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The Evener
01-28-2021 at 05:33 AM
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TG at 40 - Tim McVey Day, January 28 1984

Thirty seven years ago today, the residents of Ottumwa, Iowa gathered to celebrate a video game high score. Led by Mayor Jerry Parker and Twin Galaxies owner Walter Day, guests and the media gathered at the same downtown arcade where 17 year old homegrown champion Tim McVey became the first person to score a billion points on an arcade game called Nibbler.

Nearly two weeks earlier, Tim sat down in front of the game at 2:00pm on Sunday, January 15 and wouldn’t leave the arcade until almost 45 hours later on Tuesday morning with a score of 1,000,042,270. But Tim’s journey to a billion points actually stretched back to last June when he walked into Twin Galaxies arcade to find Tom Asaki, a Montana State University student in front of Nibbler.

Already known as a Ms. Pac-Man champion, Tom had gotten the idea of being the first person to achieve a billion points on a video game. In surveying possible candidates, he briefly considered Robotron: 2084 but calculated he would need to be playing for a week to hit the magic number. Nibbler, however, offered more promising point metrics with the possibility of securing a billion after two days of continuous play. So Tom went to work with his chosen game.

In June 1983, Tom changed up his summer vacation plans and headed to Ottumwa for another attempt. Only 4 weeks earlier, he had set a new Nibbler high score of 838,322,160. On this occasion Tom was in great shape, crossing the 600 million point threshold with dozens of lives in reserve as a local newspaper photographer snapped a photo the gamer flashing a thumbs up sign. However, by 10pm that night, Tom’s game blinked out as he accidently surpassed 127 reserve lives, a glitch threshold that causes the machine to reset, bringing his promising match to a disappointing end.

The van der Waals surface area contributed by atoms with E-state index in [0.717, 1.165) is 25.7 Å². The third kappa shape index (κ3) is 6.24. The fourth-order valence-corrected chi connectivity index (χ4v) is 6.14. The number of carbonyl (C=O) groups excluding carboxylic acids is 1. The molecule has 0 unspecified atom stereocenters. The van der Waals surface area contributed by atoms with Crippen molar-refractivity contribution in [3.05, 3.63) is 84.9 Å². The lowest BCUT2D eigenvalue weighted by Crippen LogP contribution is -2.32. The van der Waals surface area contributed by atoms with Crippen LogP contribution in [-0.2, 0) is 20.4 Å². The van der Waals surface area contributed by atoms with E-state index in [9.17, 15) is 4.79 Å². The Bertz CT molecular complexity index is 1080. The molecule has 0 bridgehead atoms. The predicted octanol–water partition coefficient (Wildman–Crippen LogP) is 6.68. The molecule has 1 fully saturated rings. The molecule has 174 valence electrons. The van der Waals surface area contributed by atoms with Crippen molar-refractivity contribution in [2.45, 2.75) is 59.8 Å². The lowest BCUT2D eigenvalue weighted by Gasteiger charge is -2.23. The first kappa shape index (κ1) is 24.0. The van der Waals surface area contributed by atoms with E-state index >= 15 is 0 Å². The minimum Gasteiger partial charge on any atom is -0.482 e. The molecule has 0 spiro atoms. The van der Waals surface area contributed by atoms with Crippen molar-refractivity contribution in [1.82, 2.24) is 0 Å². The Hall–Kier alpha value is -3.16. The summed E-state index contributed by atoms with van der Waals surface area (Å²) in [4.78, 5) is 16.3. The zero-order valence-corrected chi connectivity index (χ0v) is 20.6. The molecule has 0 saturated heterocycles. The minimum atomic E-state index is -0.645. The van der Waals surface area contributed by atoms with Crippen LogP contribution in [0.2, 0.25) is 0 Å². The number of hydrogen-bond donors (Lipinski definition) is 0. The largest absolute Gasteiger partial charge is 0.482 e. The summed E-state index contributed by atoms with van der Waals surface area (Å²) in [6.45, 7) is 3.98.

Inspired by Tom’s quest, Tim decided to undertake the billion point mission as well. Over the ensuing months, the gamers built up a rapport as they both spent time together at the arcade and exchanged notes on game strategy. As both gamers traded places attempting to reach the magic number, Tim’s moment finally arrived 6 months later in the dead of winter.

Tim was optimistic when he walked into Twin Galaxies on Sunday afternoon - he had been practicing for months, with six serious runs under his belt. And to help ward off the boredom and fatigue that invariably confronts marathon gamers, Bill Mitchell and Chris "Tempest" Ayra kept Tim "psyched up” to keep his focus over the duration of his run.

By Monday evening, Tim knew that he was in good shape as he surpassed his previous high score of 716 million after 31 hours of play. But when he closed within 200 million points of his goal, he nearly threw in the towel: a friend ran into the arcade with a “certified letter” that declared someone had reached 2 billion points on Nibbler. As Tim debated whether he should continue all the while losing lives, it was hurriedly clarified that the alleged game was achieved by two gamers playing the game in shifts. With his goal reaffirmed, Tim pressed on.

Tuesday morning arrived, and word got out to the local newsroom that Tim was at 900 million. A news crew scrambled down to the arcade to catch the moment, but the distraction of equipment set-up and the glare of the lights to illuminate the big moment nearly did Tim in. With a crowd and cameras rolling, Tim re-established his focus.

And then, it happened. As Tim completed a level with 999,950,950 points, he stepped back as the game tabulated and added his bonus points, displaying the highest score ever witnessed on an arcade game at that time - 1,000,042,270. Although he had 10 lives in reserve, Tim was done. With the billion points registered on screen after 44.5 hours of game play, Tim walked away and made his way back home where he slept for 38 hours.

For other examples of Twin Galaxies history, check out the newly uploaded archive materials at the following link:

The source material for this story was from “The 1,000,000,000 Point Game,” by Paul Stokstad (Computer Games, July/August 1984)

  1. Jace Hall's Avatar

    You may want to republish this as a news article. Good stuff.

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